The Definitive Guide to Coffee

Coffee is serious business. We Americans drink about 400 million cups of it per day and spend several billion dollars on it each year. It’s the most popular drug on earth, and certainly the most socially acceptable. In many ways, coffee’s the closest thing we’ve got to a universal, daily ritual, as just about every morning, billions of people across the planet prostrate themselves before the holy, energy-giving legume. It also hails from the same place the earliest members of our species do: East Africa (Ethiopia, to be exact). That the most industrious animal ever to walk the planet and the psychoactive legume that fuels said industry both hail from the same place on earth is pure poetry.

Coffee’s also delicious. I’d say you’d have to pry my coffee from my cold, dead fingers, only the ensuing struggle would slosh it all onto the floor, and that would be such a waste.

Yet it’s also considered to be a vice, one of those substances that “everyone knows” is bad for you.

Before I get into the evidence, let’s give the ending away early: it’s (probably) good for (most of) you. And yeah, I’m biased as hell. So what? It’s based on considerable evidence, and you likely share the same pro-coffee bias.

The majority of the evidence in favor of coffee consists of epidemiological studies—making observations of and gathering data from large populations. These cannot establish causation, but the trend is clear: it seems to be good for us.

Breast cancer: Consumption of caffeinated coffee, but not decaf, has a protective effect on postmenopausal breast cancer risk.

Cancer: Coffee consumption is associated with a modest reduction in cancer “at any site.”

Cognitive decline: Coffee consumption is consistently associated with lower rates of age-related cognitive decline.

Colorectal cancer: Most research shows an inverse relationship between coffee drinking and colorectal cancer. Some research suggests a positive link, but the results are muddied by the fact that coffee drinkers were more likely to be smokers.

Diabetes: Increasing your coffee intake results in a lower risk of type 2 diabetes, even if it’s decaf.

Endothelial function: Coffee polyphenols improve endothelial function after glucose loading in men, ameliorate the endothelial dysfunction that normally follows a meal, and prevent the hyperglycemia associated with endothelial dysfunction and oxidative stress.

Gallstones: Among American men, coffee intake protects against symptomatic gallstone disease.

Inflammation: After abstaining from coffee for a month, habitual coffee drinkers were given 4 cups a day for the second month and 8 cups a day for the third. Markers of subclinical inflammation all dropped and HDL cholesterol increased with coffee consumption.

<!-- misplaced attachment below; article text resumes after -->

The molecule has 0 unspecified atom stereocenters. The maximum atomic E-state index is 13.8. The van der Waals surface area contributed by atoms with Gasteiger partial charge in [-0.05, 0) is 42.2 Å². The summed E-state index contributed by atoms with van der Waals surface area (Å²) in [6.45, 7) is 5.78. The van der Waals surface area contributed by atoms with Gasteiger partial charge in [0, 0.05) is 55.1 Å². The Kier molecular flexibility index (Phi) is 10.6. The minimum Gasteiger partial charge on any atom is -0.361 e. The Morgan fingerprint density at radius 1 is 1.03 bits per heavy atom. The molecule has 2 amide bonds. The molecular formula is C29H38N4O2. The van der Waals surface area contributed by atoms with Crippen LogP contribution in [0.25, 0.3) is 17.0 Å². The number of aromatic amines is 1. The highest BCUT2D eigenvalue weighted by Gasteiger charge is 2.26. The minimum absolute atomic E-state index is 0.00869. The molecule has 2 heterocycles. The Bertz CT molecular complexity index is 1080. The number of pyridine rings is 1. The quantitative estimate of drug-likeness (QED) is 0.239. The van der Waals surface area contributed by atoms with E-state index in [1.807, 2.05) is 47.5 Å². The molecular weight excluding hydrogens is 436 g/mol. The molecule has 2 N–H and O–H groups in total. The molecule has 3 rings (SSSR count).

Liver cancer: Coffee has a protective relationship with liver cancer mediated by markers of liver damage and inflammation.

Mortality: Coffee consumption has an inverse relationship to all-cause mortality. Early mortality, that is it doesn’t make you immortal. Though nurses who drink the most coffee do have longer telomeres.

Oxidative stress: Women with higher caffeine intakes (via coffee and tea) show evidence of lower oxidative stress, less DNA damage, and a greater capacity for DNA repair.

Parkinson’s disease: Higher coffee intakes predict slightly lower rates of Parkinson’s disease.

Prostate cancer: Coffee consumption reduces risk of prostate cancer.

Stroke: Moderate coffee consumption is associated with a reduced risk of stroke. Even high coffee consumption (8 cups a day) appears slightly protective.

Sun damage: Coffee and its polyphenols are associated with protection against photoaging.

It becomes even more convincing when you realize that coffee isn’t a conventionally “healthy” beverage. There’s very little room to make the “healthy user bias” argument.

Potential disease and death avoidance is an important feature of coffee, to be sure, but what about the shorter-term benefits? Most people don’t drink coffee to “improve their postprandial hyperglycemic response.” They drink it because it makes them feel good and improves their performance.

Coffee improves cognitive function

It boosts executive functioning and working memory (so long as the task isn’t highly dependent on working memory). Coffee also improves your mood and makes you think you’re drawing from a bottomless well of mental energy, an effect that may be even more important than the actual physiological effects on cognition. I call it productive optimism, and I rely on it for quick bursts of creation and idea generation in the morning. Even decaf works, as the chlorogenic acid present in both decaf and caffeinated coffee have been shown to improve mood.

Coffee is great for workouts

Whether it’s endurance, HIIT, sprint, badminton, resistance training, or almost any athletic pursuit you can name, a cup or two of coffee before your workout can improve performance.

And contrary to popular belief, coffee does not dehydrate you. Studies show no difference in hydration status between people drinking coffee, water, or other beverages. One measured fluid, electrolyte, and renal indices of hydration over eleven days of caffeine consumption in human subjects, finding that doses of up to 6 mg caffeine per kilogram of body weight had no effect on body mass, urine osmolality (urine concentration), urine specific gravity (concentration of excreted materials in urine), urine color, urine volume, sodium excretion, potassium secretion, creatinine content, blood urea nitrogen (forms when protein breaks down), and serum levels of sodium and potassium.

Coffee is the biggest dietary source of polyphenols